Wednesday, May 23, 2012

Office Ergonomics: Thoughts from an Active Couch Potato

Is this the solution? We could
put one of these in our bedroom.
According to my hubby,
"It looks great, but how do you
get out of it?"

As I write this post on ergonomics, it's not hard to see why the topic is weighing heavily on my mind. I'm sitting on a blue exercise ball, hoping for back pain relief. I'm hunched over my laptop at the dining room table, squinting at the screen. I work from home but I don't have an office. Today I've worked while sitting on patio furniture, kitchen bar stools and formal dining room chairs. Although I took a break to exercise on my garage sale elliptical machine, it wasn't enough; my back and shoulders are killing me. (Insert sad violin music here.)

My husband works from home, too. He doesn't have a formal office, either. He sits at a proper desk, but it's in our bedroom, and his chair is too tall to fit under the desk. He hunches over, too. Today he had an 8:30 am physical therapy appointment to help rehabilitate a painful shoulder. I'm convinced his shoulder problems are related to his workstation.

There is so much information on the web about office ergonomics and computer-related injuries that it was hard to decide who to reference. I settled on, which is an information web site by ErgoAdvocate, an "Ergonomics Program Management Solution" for corporations. Office-Ergo claims to be "one of the oldest and most visited office ergonomics web sites on the web."

According to the site, there are important differences between office ergonomics and industrial ergonomics. The former centralizes around the computer and long periods of sitting at a desk. "The principles are the same," says the organization, "but there are so many subtle differences and different products used in office ergonomics that we believe it’s best to specialize."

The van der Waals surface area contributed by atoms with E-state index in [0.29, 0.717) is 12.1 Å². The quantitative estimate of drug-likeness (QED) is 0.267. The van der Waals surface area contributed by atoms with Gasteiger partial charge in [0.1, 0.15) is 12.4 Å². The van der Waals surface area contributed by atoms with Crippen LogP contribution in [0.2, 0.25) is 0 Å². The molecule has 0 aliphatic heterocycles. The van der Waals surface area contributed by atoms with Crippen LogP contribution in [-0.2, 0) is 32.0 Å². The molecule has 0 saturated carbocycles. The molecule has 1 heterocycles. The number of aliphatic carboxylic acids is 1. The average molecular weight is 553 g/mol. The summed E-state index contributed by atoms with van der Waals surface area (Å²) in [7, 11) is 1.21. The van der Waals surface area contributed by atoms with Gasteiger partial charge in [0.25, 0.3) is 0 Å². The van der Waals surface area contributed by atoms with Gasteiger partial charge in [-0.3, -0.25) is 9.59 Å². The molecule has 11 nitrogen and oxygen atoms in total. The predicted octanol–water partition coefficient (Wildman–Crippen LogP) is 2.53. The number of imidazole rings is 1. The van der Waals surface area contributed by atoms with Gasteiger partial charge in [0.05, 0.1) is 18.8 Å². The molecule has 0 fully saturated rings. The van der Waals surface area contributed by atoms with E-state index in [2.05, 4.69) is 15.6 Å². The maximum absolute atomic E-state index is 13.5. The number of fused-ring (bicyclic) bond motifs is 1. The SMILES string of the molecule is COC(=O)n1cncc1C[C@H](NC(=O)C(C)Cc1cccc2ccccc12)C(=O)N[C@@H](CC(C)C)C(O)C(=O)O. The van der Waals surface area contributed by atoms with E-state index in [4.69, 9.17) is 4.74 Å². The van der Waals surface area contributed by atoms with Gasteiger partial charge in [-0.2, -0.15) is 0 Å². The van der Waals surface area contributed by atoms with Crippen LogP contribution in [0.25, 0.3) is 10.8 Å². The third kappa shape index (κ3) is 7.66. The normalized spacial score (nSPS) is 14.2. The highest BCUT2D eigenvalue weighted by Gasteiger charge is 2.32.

There is a long list of hazards related to large volumes of computer use, including eye strain, repetitive stress injuries, carpal tunnel syndrome, and generalized pain in the neck, shoulder, trunk, back, hand, wrist and arm. (While doing research for this post, I even read a few articles that warned of the hazards of tripping over computer wires.)

That's a long list of potential injuries, but let's not forget about "sitting disease," which is a catchy phrase for problems related to office workers (and kids, too) who sit at our computers all day. According to Office-Ergo, many of us now sit for as many as 15 hours a day. Compare that with our ancestors, who hunted and gathered by walking or running six to twelve miles per day, or those that had to actively farm for their food! Some other interesting points about jobs that require large blocks of chair time (quoted from the web site):
  • It is estimated that half of all jobs in western society are computer-based. 
  • Sitting is harder on your back than standing.
  • Sitting disease or more accurately, metabolic syndrome, is a condition where the Lipoprotein Lipase enzymes in the blood vessels essentially go to sleep after 60 – 90 minutes of inactivity.
  • An hour of daily exercise won’t counteract the negative health effects of sitting. Running, biking and other types of exercise are great for improving fitness, but they don’t counteract the negative health effects of prolonged sitting. Exercisers who sit most of the day are known as active couch potatoes. (Yes, that describes me!)
  • You need to stand and move each hour or more to maintain health.
My husband and I could get up and walk or stretch more during the day. But when it comes to body aches and pains, what is keeping us from making needed changes to our office furniture? One word: finances. Do we move into a bigger, and more expensive, house so we can accommodate improved home offices? Do we splurge on an ergonomic consultant, chairs and desks that are more friendly to our bodies? Because the cost for such changes would come out of our own pockets, we're arguably at a disadvantage. However, most people who work in a traditional office probably don't have access to ergonomic environments, either. One size office chair or desk does not fit all, and most large companies probably prefer to buy furniture in bulk.

That's enough for now. I need to go to bed in our office-slash-master bedroom, the blue light of our wireless modem staring at me, and the hum of the television cable box lulling me to sleep.

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